Wildlife disease biologist David Sinn is a fan of prevention over cure. Too often, he says, scientific work to preserve a population takes place only when a problem has already taken hold, leaving biologists to fight an uphill battle. Often it is too late to do anything but manage the issue as best they can.
David has been brought on deck through a partnership between NRM South, Department of Primary Industries, Parks, Water and Environment (DPIPWE) and Hydro Tasmania to ramp up efforts to protect our native frogs from Chytrid fungus, which, while already present in the state, hasn’t yet penetrated past the margins of the Tasmanian Wilderness World Heritage Area.
In the cold of winter nights, David and his team have been quietly roaming the wilderness making observations and recording data while the frogs are in their peak breeding season. In the process he’s developing remote monitoring techniques using microchips and sound recorders to track the population dynamics over time. The intention is to find out more about where the fungus is and which frog populations are most at risk, which will help us to better manage the threat.
The Tasmanian Frog Conservation Project, as its known, is part of a wider effort in preventing the introduction and spread of pests, pathogens and weeds throughout remote and sensitive areas of Tasmania. Chytrid – like many other pests and pathogens that threaten our native wildlife – can become established when people unwittingly carry contaminated soil and water into a pristine area.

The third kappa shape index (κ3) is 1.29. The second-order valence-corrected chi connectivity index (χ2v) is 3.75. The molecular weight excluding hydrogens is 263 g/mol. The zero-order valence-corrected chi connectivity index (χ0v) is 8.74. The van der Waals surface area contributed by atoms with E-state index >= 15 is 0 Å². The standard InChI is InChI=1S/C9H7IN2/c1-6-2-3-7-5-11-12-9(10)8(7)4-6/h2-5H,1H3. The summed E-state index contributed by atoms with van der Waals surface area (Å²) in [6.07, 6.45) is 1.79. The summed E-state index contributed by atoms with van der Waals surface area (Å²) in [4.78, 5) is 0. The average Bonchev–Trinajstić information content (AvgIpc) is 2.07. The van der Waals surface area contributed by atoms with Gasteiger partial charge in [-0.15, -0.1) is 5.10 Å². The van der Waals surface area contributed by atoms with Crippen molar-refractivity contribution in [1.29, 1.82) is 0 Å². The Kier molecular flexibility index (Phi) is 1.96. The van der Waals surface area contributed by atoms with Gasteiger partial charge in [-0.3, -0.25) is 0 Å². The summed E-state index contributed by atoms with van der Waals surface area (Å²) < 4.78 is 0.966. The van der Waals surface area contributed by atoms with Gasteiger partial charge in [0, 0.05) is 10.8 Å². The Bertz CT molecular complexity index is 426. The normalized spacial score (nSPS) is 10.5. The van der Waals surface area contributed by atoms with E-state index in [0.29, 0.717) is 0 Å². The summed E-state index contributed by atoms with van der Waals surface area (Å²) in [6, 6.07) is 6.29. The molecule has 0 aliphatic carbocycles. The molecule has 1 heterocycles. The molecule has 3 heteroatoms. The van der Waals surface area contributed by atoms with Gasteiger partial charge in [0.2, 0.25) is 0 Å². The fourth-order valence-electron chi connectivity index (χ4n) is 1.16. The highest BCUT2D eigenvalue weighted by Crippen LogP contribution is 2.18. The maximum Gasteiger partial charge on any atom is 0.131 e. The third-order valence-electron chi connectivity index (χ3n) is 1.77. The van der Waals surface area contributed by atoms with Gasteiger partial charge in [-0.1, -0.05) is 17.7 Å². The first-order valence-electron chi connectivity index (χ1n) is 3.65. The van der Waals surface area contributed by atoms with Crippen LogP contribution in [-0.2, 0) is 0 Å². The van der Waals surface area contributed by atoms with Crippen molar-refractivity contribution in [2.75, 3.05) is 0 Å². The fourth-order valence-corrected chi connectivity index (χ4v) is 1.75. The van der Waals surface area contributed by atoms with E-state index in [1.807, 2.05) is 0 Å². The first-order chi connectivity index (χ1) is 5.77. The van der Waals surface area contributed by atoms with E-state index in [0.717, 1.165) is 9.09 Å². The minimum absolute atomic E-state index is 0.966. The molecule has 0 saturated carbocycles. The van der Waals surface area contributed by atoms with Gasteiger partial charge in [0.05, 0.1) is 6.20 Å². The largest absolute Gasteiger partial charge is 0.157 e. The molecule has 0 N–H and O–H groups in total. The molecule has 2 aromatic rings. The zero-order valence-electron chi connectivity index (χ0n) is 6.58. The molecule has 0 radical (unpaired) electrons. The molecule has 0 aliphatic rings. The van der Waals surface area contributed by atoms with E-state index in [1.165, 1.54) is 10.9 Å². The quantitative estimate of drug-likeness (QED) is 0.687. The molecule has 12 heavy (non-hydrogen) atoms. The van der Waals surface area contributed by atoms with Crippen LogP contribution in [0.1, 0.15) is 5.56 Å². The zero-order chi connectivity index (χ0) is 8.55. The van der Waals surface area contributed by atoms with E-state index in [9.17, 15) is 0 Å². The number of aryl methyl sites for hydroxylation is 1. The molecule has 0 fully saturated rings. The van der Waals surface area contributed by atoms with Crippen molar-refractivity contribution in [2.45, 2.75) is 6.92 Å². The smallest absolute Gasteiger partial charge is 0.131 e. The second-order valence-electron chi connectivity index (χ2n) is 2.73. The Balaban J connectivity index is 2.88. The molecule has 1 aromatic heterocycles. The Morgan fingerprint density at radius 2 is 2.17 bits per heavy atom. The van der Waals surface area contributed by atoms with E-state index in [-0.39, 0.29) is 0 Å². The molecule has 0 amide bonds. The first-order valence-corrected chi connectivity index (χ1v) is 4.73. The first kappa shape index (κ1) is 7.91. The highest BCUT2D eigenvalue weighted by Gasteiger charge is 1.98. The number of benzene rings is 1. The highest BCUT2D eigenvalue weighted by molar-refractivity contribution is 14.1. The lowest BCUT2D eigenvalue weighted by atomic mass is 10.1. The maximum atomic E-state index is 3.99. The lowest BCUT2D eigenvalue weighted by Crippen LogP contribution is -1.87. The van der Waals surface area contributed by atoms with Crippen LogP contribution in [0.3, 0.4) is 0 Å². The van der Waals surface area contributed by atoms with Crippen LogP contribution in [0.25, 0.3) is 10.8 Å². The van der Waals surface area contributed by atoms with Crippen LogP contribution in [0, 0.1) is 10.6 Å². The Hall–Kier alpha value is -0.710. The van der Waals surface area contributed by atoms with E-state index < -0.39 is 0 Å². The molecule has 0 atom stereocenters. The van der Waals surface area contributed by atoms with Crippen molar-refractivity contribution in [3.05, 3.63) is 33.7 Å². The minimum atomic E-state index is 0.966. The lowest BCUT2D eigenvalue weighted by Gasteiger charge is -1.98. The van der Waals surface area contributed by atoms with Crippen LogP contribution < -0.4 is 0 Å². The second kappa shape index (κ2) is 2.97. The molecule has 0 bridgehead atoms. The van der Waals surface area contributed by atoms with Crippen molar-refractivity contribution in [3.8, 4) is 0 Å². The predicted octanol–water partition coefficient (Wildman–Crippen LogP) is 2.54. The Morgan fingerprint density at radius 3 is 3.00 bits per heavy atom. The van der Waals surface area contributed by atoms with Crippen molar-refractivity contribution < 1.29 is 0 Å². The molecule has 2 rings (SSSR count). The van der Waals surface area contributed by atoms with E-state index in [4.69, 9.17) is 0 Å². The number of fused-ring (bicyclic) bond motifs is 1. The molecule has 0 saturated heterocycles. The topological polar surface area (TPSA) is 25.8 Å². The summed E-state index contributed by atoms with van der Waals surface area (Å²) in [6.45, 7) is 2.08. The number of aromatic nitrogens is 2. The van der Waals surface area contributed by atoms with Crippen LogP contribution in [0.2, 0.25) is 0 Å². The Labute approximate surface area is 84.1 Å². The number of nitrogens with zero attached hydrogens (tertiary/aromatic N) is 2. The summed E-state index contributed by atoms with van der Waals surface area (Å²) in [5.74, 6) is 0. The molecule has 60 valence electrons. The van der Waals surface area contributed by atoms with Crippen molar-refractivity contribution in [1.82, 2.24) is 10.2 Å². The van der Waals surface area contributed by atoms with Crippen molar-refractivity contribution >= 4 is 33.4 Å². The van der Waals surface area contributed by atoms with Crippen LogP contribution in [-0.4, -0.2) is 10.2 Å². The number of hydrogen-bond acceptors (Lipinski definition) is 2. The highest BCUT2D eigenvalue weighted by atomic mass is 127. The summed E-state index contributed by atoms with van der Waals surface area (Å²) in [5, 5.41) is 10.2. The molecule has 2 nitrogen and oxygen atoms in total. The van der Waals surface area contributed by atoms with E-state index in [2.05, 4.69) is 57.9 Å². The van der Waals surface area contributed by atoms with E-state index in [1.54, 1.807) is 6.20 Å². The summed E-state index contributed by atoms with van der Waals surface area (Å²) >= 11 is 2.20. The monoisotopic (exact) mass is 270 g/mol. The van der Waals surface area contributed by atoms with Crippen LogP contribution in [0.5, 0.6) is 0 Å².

The Check, Clean, (Disinfect) Dry campaign has been around for a while and recently the agencies interested in biosecurity commenced and even bigger push to get the message out there. The Biosecurity Network comprises professionals from NRM South, DPIPWE, Tasmanian Parks and Wildlife, Inland Fisheries Service, Hydro Tasmania, Cradle Coast NRM, NRM North, Ecological Society of Australia, Biosecurity Tasmania, Department of Infrastructure, Energy and Resources (DIER), Forestry Tasmania, and the Livestock Biosecurity Network.
Dr Magali Wright has been leading NRM South’s activity. “These organisations have been working hard for years to protect our environment from nasties, but this is the first time the larger group has collaborated on a single awareness drive. We realised that we all needed a consistent, coordinated approach to get the message out there, so we’ve formed a small subgroup of people who will act as a hub of communications effort.
“We’re currently engaged in selling the benefits of good hygiene practice to people who are at risk of inadvertently spreading pests or pathogens – bushwalkers, kayakers, fishers, four-wheel-drivers, fieldworkers and farmers, really anyone who enters wilderness areas. The good news is that for all the different threats, for all the kinds of activities in which we engage, for all the equipment we use there is a simple protocol: Check, Clean, (Disinfect) Dry.”
“The campaign encourages visitors to plan their route carefully to ensure they don’t move from contaminated areas to clean ones. Great resources such as DPIPWE’s Natural Values Atlas are developing nicely, providing people with information on which nasties are where and how to avoid spreading them.”
The goal of the program is to make it easier for people to do their best when it comes to field hygiene. The more people that follow safe protocols, the more we reduce our risks. Between the new campaign and growing monitoring and research efforts we have a fairly solid defence in place. When you consider that a South American native, Darwin’s Frog, is now considered to be extinct as a result of Chytrid then there’s every reason to keep pushing the message.